Artist Takumi Kama is trying to confront and conquer his fears of high school girls by turning them into strange reptiles and animals. By anthropomorphizing teenage girls, he makes them less threatening and harmful. The Japanese drawer has imagined one girl as a snobby, gangly giraffe, holding it’s head up high and standing displeased with everything around it. He has drawn another one as a frightened armadillo huddled in the fetal position, looking terrified and uncomfortable. He has sketched the girls he would see on the train as a group of primates, absorbed in their cellphones; the book nerd in the school corridor is now an awkward frog beast holding her book in her weird hands, furry tail wrapped around a bottle of soda pop.
Kama has studied both the poses and mannerisms of the girls and also the beasts he has turned them into – combining them into one and the same. His immaculate pencil renderings create a convincing impression of these strange creatures, and it is easy to see them the way he does every time he encounters the demographic. Kama admits:
I am terrified of high school girls. If I encounter a group of them on a train there is a high possibility I will escape to another car. (Source)
This certain sub culture is often dissected, or referred to in popular Japanese culture. Called Joshi kōsei (女子高生) they feature in manga comics and videos as well as being fetishized in pornographic videos. Kama is also obsessed with the idea of this social group, but in his series Schoolgirl Animals, they are seen as something a bit more imaginative and humorous than the usual schoolgirl fantasy. The collection of his pencil drawings were on show at BAMI gallery in Kyoto until May 31, 2015, but you can still enjoy more of the images after the jump. (Via Spoon Tamago)
Flicking through Colin Crane‘s photography is like playing a game of hide and seek. It’s joyful, light-hearted, flirty, a bit adventurous, and will make you smile. Crane has the knack for capturing the happiness in his subjects and images. It may sound so simple, but the effect is not to be underestimated. His photographs are like a celebration of many different aspects of life, but mostly about curiosity, enjoyment, wonder and inhibition (or lack of).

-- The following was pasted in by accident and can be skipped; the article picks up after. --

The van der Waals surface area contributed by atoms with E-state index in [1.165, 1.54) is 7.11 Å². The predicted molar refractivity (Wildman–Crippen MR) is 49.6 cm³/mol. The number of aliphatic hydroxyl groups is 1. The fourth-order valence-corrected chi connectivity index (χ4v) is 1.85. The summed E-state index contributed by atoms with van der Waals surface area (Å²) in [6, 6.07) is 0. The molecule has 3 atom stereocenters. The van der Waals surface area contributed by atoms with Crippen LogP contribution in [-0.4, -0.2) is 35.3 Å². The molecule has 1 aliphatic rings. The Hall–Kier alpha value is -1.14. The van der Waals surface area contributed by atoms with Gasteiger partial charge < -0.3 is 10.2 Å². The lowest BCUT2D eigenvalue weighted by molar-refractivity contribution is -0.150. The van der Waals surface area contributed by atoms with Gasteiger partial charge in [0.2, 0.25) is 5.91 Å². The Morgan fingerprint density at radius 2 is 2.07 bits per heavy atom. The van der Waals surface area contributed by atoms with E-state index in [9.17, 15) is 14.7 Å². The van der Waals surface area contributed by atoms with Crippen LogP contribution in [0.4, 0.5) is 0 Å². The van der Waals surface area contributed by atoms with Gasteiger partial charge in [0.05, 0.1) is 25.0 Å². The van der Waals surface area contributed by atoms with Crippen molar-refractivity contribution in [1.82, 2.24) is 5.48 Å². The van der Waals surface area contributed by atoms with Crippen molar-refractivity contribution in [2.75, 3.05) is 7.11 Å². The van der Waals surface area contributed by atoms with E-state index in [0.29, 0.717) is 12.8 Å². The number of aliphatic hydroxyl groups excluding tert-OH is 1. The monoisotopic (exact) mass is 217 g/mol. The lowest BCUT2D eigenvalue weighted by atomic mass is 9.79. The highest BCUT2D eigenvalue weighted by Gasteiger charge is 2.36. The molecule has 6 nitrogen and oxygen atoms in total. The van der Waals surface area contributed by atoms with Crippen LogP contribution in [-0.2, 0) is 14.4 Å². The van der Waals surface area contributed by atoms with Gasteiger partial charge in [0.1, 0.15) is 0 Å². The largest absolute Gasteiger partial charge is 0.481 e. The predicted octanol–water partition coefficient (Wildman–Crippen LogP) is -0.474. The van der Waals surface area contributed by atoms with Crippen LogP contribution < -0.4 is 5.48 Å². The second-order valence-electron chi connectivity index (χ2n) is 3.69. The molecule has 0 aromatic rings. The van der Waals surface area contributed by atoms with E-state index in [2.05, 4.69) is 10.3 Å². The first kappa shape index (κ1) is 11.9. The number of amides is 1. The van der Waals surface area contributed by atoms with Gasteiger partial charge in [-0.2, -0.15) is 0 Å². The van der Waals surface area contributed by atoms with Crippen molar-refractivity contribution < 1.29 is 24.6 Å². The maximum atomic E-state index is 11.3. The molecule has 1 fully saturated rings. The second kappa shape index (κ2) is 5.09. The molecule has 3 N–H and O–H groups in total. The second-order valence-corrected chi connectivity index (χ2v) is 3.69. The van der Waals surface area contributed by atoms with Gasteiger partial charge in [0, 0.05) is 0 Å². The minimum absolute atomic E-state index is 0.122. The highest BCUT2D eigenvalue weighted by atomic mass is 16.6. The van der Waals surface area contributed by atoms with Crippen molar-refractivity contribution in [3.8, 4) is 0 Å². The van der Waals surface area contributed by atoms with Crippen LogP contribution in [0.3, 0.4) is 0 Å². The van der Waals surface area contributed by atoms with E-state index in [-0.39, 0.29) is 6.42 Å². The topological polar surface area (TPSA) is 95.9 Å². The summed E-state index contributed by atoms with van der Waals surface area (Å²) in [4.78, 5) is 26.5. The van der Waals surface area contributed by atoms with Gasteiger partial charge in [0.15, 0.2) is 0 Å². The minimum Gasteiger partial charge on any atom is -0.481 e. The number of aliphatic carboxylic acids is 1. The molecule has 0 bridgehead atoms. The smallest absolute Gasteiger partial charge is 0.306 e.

Crane’s series Dreaming In Color is a collection of intimate, dreamy moments caught on camera. Coquettish girls lie basking in a meadow, zoned out in a blissful state. A grown adult is engrossed in a pair of binoculars as if they were discovering them for the very first time. We see a figure mysteriously emerging from colored lights placed in a forest – and can only dream about what they are up to – where they have come from and why. Adventurous faces are captured, ready to create another memorable experience that they will no doubt tell around the next campfire. Friends are profiled in surreal light, flares, and orbs, sharing something magical with each other.
Crane has a naivety to his work – but most certainly not in a negative way. It’s almost as if he is experiencing the world for the first time, with virgin eyes, and we get to share in his astonishment. His work has titles like Life Is Elsewhere, A Dream That Could Come True, and Nicaraguan Afternoon – and it certainly feels like we have entered a fictional, surreal reality when we enter the world of this young talented photographer.